Eden Park can favour bowlers, not batsmen

2015 World Cup

In the build-up to their World Cup semi-final in Auckland on Tuesday, New Zealand allrounder Grant Elliott says batting can be difficult at the Eden Park ground despite the boundaries being one of the shortest in world cricket.

The ground, which was designed for rugby, will play host to the World Cup semi-final clash between the Black Caps and South Africa on Tuesday, and with both teams having some of crickets biggest hitters, people might be expecting big scores

However matches at the stadium in the tournament have proved otherwise. When New Zealand played Australia, they shot out the Aussies for a paltry 151, the Black Caps then scraped home, winning by only one wicket.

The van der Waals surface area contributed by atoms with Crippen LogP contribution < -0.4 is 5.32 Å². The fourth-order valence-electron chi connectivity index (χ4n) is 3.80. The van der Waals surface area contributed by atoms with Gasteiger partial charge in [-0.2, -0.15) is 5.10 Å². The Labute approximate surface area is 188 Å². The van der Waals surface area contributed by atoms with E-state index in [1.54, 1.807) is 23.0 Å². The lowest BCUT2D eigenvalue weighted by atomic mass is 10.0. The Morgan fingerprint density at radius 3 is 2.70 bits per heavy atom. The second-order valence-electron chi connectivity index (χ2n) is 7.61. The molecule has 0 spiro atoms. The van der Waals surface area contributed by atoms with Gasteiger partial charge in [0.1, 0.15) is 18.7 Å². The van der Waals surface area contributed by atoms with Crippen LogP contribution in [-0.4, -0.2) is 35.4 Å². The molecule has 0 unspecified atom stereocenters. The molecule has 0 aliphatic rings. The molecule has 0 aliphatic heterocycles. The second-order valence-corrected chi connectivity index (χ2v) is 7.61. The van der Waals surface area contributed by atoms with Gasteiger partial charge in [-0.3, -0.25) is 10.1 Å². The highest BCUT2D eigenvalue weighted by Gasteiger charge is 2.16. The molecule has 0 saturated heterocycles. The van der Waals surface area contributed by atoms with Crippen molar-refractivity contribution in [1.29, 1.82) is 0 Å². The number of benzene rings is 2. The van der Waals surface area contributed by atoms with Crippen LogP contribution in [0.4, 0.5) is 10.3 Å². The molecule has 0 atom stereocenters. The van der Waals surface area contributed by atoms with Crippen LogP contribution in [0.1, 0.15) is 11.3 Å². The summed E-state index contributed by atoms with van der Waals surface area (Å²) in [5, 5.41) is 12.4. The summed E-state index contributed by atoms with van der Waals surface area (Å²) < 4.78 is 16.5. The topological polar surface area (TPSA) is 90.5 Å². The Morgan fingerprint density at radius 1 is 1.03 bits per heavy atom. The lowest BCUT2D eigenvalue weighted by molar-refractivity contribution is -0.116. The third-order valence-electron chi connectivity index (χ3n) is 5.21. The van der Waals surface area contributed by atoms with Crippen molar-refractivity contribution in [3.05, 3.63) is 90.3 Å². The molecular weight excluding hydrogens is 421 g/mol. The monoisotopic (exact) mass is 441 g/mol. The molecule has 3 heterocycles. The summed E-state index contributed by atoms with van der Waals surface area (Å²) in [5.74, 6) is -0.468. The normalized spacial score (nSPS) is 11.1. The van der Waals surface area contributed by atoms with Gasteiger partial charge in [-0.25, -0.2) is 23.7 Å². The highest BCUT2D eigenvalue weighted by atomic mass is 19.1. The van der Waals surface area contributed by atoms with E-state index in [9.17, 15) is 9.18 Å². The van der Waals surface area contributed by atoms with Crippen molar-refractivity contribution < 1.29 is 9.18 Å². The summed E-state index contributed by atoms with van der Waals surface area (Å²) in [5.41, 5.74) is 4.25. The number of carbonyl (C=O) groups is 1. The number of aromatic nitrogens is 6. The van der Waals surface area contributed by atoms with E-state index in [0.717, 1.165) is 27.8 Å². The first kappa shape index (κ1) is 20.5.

When Pakistan played the Proteas, the South Africans could not chase down a seemingly low target of 232. They were bowled out for 202 by the Asian side.

Swing bowlers tend to do well at the ground, with Australia left-arm seamer Mitchell Starc and New Zealand's Trent Boult doing well at the home of Super Rugby franchise side the Auckland Blues.

Elliott said: "Bowlers come into it a lot more. If it's not swinging on the day then you can expect anything at Eden Park. It's quite a strange ground in the sense that it looks small and some teams get sucked in to those small boundaries.

"But the totals are not generally as high as you would expect."